Scott M. Paton’s First
Word in the March 2004 issue is right on the money. If organizations
can be honest and use ethics, perhaps the employees could
turn around too. Many employees feel the only way to get
their voice heard is through a union. I believe that employees
seeking a union should realize what it means to their business
and country. Employers also need to become more resourceful
and open about the policies they want to enforce. If the
organization wants trust from the employees, it must give
the employees reason to trust them.
I mostly agree with Paton’s
First Word comments. As Americans, we should be able to
adapt to the new global economy. However, you did not address
the issue of second- and third-tier suppliers to large conglomerates
that are doing business with China, Mexico, Taiwan and so
on. As you know, we provide a great amount of money to the
economy of the United States.
How are we going to compete against the Chinese or anyone
else who works for a fraction of what we do?
Thank you, Dan Nelson, for
your Last Word editorial in the March 2004 issue. I got
into a heated debate with a customer about this same issue
two years ago. The customer was asking for a preventive
action after the corrective action was complete. I asked,
“How can you prevent something from happening if it
has already happened?”
I like to look at preventive
action a little differently. The point of Nelson’s
article is the difference between corrective action and
what I call “impact in other areas.” I use “prevention”
as the tool used to prevent or keep it from happening again
within the system. I have found that leading corrective
action needs to be broken down into basic steps, like a
checksheet in order to maintain a systematic approach to
problem solving. Taking one or two steps of problem solving
out of context can cause more confusion of the entire process,
so I will list all eight from my approach.
Document the problem, list dates, location, who reported,
quantities and the nonconformance tracking number related
to the concern. First express the problem in the customer’s
terms. Add some explanation or translation of the concern
to the supplier’s vernacular if required.
Containment needs to be established quickly. Sorting at
the customer is only the first step (if requested). What
will you be doing to isolate the customer from this concern
before the corrective action is proved and documented as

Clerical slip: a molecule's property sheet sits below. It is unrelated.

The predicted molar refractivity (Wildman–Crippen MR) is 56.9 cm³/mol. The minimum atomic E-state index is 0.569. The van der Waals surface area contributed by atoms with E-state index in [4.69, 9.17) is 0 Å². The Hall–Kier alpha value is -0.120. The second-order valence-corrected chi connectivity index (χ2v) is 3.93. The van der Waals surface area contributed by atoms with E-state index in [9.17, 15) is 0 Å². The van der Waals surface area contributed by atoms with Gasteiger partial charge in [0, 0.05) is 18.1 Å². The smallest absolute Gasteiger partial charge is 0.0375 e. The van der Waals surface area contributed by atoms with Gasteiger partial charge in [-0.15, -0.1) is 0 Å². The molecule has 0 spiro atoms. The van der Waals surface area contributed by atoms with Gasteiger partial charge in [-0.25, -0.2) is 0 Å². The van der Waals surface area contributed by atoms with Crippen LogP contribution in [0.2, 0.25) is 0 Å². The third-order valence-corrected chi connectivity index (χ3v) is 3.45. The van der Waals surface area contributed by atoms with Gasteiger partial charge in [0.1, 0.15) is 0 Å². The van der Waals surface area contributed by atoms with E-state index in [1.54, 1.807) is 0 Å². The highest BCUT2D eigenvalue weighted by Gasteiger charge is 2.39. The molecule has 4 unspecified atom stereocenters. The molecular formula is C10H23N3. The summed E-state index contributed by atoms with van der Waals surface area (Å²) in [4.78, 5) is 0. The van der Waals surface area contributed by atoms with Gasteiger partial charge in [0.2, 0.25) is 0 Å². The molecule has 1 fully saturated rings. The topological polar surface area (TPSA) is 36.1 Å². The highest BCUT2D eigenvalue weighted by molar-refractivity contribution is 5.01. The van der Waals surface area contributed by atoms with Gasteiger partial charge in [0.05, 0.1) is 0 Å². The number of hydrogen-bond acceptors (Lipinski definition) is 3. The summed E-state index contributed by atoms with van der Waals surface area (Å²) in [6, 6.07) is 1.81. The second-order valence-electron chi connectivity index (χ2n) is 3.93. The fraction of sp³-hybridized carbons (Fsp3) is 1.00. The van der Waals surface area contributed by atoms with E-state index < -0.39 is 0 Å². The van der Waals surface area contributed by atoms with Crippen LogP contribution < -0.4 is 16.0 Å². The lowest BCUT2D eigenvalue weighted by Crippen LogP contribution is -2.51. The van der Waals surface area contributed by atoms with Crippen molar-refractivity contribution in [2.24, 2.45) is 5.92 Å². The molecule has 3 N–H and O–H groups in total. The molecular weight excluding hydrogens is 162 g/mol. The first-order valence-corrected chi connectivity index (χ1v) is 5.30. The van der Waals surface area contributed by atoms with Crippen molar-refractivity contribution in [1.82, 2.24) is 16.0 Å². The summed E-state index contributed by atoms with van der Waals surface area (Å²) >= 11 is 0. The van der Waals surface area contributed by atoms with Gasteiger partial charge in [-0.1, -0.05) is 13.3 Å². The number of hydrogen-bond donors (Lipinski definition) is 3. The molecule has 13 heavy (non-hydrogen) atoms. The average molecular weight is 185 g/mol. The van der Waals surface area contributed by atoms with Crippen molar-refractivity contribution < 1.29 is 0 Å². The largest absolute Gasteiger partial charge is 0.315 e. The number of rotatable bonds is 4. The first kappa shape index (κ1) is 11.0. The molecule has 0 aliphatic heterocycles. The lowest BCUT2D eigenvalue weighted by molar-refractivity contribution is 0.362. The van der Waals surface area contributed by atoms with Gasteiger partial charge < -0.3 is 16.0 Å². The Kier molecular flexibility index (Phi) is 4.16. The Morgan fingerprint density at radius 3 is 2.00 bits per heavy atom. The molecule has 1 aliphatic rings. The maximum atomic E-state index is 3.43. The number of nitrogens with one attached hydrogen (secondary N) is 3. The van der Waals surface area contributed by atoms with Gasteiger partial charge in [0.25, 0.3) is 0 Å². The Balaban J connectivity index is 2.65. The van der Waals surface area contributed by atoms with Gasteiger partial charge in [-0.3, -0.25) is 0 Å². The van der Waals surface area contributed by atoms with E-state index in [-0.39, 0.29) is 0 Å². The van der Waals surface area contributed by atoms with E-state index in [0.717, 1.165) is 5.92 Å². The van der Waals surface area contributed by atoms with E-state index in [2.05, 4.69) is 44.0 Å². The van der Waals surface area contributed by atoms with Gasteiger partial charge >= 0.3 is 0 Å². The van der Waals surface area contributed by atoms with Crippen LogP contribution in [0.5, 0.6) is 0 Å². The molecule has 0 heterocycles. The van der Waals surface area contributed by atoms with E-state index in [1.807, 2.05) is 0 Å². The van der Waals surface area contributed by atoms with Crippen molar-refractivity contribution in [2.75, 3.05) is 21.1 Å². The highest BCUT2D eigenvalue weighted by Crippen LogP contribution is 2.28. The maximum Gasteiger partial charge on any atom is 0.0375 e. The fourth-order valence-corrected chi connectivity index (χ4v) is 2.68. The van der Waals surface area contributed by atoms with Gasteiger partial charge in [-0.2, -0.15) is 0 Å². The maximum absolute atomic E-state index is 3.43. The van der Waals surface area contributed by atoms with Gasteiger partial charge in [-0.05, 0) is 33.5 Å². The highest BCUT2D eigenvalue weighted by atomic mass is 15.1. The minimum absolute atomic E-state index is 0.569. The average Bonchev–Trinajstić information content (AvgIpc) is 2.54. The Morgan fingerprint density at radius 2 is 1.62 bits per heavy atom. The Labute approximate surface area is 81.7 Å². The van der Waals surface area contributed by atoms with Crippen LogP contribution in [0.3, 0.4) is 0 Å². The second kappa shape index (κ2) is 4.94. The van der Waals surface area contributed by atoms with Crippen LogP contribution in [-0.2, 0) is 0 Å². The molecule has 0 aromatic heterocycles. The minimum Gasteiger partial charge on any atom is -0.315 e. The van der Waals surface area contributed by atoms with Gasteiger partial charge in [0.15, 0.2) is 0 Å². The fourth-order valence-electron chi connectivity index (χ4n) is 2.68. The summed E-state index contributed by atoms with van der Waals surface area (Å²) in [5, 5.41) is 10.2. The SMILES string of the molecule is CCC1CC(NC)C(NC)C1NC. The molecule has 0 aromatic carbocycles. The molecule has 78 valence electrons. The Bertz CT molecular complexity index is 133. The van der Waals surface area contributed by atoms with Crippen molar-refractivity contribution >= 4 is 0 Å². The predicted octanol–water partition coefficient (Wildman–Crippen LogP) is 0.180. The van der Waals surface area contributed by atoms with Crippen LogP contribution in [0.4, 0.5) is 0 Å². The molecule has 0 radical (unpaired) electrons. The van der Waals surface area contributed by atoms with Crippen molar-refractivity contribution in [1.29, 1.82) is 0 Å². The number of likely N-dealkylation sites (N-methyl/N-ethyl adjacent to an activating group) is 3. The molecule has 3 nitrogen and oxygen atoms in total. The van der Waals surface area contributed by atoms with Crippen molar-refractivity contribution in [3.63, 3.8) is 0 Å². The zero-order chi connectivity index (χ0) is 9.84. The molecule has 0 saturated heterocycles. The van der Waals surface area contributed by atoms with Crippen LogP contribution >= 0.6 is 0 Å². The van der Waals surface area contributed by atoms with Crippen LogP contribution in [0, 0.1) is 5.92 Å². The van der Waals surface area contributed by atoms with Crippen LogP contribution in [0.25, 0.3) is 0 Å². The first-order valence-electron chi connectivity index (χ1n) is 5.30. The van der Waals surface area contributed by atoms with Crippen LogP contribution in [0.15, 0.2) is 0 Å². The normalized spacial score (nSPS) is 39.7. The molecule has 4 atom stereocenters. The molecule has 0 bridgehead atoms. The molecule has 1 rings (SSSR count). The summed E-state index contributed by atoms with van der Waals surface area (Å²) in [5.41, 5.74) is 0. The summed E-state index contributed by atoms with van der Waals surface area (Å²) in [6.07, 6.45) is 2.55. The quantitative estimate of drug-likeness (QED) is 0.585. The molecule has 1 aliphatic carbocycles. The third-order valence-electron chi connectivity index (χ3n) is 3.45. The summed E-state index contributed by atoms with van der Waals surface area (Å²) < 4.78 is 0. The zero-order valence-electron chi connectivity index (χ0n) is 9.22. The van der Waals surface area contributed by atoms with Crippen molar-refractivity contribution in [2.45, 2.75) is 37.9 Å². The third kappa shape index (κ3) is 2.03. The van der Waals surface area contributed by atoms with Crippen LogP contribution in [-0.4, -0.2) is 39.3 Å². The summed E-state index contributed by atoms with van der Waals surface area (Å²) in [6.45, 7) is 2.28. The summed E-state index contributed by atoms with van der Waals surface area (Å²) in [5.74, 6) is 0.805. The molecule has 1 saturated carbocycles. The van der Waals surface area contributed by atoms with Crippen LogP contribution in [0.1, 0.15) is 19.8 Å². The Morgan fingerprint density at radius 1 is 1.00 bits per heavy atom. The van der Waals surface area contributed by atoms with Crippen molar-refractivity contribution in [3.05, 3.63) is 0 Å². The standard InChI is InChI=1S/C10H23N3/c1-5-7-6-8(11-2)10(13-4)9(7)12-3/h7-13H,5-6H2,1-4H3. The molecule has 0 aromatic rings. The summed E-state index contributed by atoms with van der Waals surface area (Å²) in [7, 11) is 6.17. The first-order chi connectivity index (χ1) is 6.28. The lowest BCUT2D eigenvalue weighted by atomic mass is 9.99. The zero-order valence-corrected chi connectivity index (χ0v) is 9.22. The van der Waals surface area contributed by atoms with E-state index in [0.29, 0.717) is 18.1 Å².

verified? How much stock was reviewed for this concern at
your facility and how much was found with the concern? You
need to concentrate on your internal reject rate.
If you find some, so will the customer.
A root cause will almost always have two types of causes.
The first is the obvious: missed operation, machine broke,
etc., causing concern on the physical part. The second is
the system failure that allowed that part to be processed
and shipped to the customer. Both of these need to be addressed.
Corrective action needs to be done immediately. Document
what areas, the date finished and the corrective action
completed. If process documentation is updated, include
those in the corrective action report. If the corrective
action is more inspection, that increased inspection must
not be eliminated at a later date. All corrective action
must be written in past tense and dated before it can be
Verify that the corrective action is effectively eliminating
the concern as defined in the problem description. Do not
use the customer’s complaint system for verification.
Verification must be accomplished within your facility.
Effective verification will always involve the review of
production run parts after corrective action has been in
Prevention of reoccurrence needs to be addressed by updating
documentation that controls the process or operation where
corrective action took place. Procedures, operator instruction
sheets, work instructions, flowcharts, FMEA, control plans,
etc. must be updated.
List the part numbers involved, the production lines and
the processes that were changed. Is there an opposite-hand
part or similar production line in which this defect could
occur? If there are no other areas affected, state so and
give a brief explanation of why.
Evidence of analysis of mistake proofing needs to include
a true poka-yoke, or the reasons for the actions taken if
no mistake proofing is implemented. A person manually doing
an operation is not mistake proofing. If a true poka-yoke
cannot be implemented, the method used for evaluation of
mistake proofing needs to be documented.
I enjoyed your article on
the distinction between corrective and preventive action.
Reading from ISO 9001:2000, sections 8.5.2 and 8.5.3, corrective
action works to eliminate the cause of nonconformities,
and preventive action works to eliminate the cause of potential
nonconformities. In your example, the future parts to be
made for the jig are potential nonconformities, not actual
ones, because they have not yet been manufactured. This
seems to argue for your solution being preventive action,
not corrective action.